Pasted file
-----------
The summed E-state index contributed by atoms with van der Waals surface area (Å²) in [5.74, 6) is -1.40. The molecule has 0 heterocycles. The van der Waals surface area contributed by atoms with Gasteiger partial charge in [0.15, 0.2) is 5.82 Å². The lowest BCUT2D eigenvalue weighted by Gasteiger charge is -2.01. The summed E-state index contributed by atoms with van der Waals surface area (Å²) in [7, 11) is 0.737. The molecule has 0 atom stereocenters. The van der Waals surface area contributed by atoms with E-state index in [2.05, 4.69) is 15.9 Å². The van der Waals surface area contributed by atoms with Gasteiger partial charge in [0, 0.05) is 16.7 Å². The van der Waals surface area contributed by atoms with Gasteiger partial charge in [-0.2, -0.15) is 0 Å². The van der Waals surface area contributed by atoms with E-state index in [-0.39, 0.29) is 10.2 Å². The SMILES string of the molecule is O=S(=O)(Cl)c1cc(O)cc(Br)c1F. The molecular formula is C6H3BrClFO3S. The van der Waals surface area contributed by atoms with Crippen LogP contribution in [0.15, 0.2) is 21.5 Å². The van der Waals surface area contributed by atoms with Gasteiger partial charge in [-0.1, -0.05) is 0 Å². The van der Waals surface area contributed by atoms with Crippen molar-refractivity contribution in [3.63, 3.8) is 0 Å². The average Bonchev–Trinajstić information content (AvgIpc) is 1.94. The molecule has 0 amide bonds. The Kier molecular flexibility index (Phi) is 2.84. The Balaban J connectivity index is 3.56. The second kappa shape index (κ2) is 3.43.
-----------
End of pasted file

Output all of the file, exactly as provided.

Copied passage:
The summed E-state index contributed by atoms with van der Waals surface area (Å²) in [5.74, 6) is -1.40. The molecule has 0 heterocycles. The van der Waals surface area contributed by atoms with Gasteiger partial charge in [0.15, 0.2) is 5.82 Å². The lowest BCUT2D eigenvalue weighted by Gasteiger charge is -2.01. The summed E-state index contributed by atoms with van der Waals surface area (Å²) in [7, 11) is 0.737. The molecule has 0 atom stereocenters. The van der Waals surface area contributed by atoms with E-state index in [2.05, 4.69) is 15.9 Å². The van der Waals surface area contributed by atoms with Gasteiger partial charge in [0, 0.05) is 16.7 Å². The van der Waals surface area contributed by atoms with Gasteiger partial charge in [-0.2, -0.15) is 0 Å². The van der Waals surface area contributed by atoms with E-state index in [-0.39, 0.29) is 10.2 Å². The SMILES string of the molecule is O=S(=O)(Cl)c1cc(O)cc(Br)c1F. The molecular formula is C6H3BrClFO3S. The van der Waals surface area contributed by atoms with Crippen LogP contribution in [0.15, 0.2) is 21.5 Å². The van der Waals surface area contributed by atoms with Gasteiger partial charge in [-0.1, -0.05) is 0 Å². The van der Waals surface area contributed by atoms with Crippen molar-refractivity contribution in [3.63, 3.8) is 0 Å². The average Bonchev–Trinajstić information content (AvgIpc) is 1.94. The molecule has 0 amide bonds. The Kier molecular flexibility index (Phi) is 2.84. The Balaban J connectivity index is 3.56. The second kappa shape index (κ2) is 3.43.